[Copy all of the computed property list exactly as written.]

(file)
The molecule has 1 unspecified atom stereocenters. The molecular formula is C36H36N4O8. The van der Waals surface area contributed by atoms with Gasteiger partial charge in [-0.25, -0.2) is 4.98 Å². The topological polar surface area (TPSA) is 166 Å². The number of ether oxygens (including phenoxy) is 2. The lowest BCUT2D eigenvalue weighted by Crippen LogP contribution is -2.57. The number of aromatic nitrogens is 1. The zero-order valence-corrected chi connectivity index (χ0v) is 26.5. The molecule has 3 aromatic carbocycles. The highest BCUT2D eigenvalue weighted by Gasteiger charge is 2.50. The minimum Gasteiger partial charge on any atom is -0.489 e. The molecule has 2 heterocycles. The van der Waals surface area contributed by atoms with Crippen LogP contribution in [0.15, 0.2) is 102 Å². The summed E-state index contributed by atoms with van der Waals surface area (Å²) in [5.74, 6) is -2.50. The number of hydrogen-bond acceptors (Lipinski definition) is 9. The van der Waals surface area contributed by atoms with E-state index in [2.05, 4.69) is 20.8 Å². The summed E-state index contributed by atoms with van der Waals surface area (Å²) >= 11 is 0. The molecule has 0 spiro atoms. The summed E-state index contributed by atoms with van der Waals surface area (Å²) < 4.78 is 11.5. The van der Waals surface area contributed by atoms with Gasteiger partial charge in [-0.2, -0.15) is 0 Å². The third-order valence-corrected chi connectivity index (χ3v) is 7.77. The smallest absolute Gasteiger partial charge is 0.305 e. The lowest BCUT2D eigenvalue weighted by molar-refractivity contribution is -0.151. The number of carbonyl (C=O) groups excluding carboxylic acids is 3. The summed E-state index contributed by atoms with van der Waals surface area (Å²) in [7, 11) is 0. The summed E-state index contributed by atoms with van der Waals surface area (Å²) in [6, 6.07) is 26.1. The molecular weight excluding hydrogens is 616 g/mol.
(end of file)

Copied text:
The molecule has 1 unspecified atom stereocenters. The molecular formula is C36H36N4O8. The van der Waals surface area contributed by atoms with Gasteiger partial charge in [-0.25, -0.2) is 4.98 Å². The topological polar surface area (TPSA) is 166 Å². The number of ether oxygens (including phenoxy) is 2. The lowest BCUT2D eigenvalue weighted by Crippen LogP contribution is -2.57. The number of aromatic nitrogens is 1. The zero-order valence-corrected chi connectivity index (χ0v) is 26.5. The molecule has 3 aromatic carbocycles. The highest BCUT2D eigenvalue weighted by Gasteiger charge is 2.50. The minimum Gasteiger partial charge on any atom is -0.489 e. The molecule has 2 heterocycles. The van der Waals surface area contributed by atoms with Crippen LogP contribution in [0.15, 0.2) is 102 Å². The summed E-state index contributed by atoms with van der Waals surface area (Å²) in [5.74, 6) is -2.50. The number of hydrogen-bond acceptors (Lipinski definition) is 9. The van der Waals surface area contributed by atoms with E-state index in [2.05, 4.69) is 20.8 Å². The summed E-state index contributed by atoms with van der Waals surface area (Å²) >= 11 is 0. The molecule has 0 spiro atoms. The summed E-state index contributed by atoms with van der Waals surface area (Å²) < 4.78 is 11.5. The van der Waals surface area contributed by atoms with Gasteiger partial charge in [-0.2, -0.15) is 0 Å². The third-order valence-corrected chi connectivity index (χ3v) is 7.77. The smallest absolute Gasteiger partial charge is 0.305 e. The lowest BCUT2D eigenvalue weighted by molar-refractivity contribution is -0.151. The number of carbonyl (C=O) groups excluding carboxylic acids is 3. The summed E-state index contributed by atoms with van der Waals surface area (Å²) in [7, 11) is 0. The summed E-state index contributed by atoms with van der Waals surface area (Å²) in [6, 6.07) is 26.1. The molecular weight excluding hydrogens is 616 g/mol.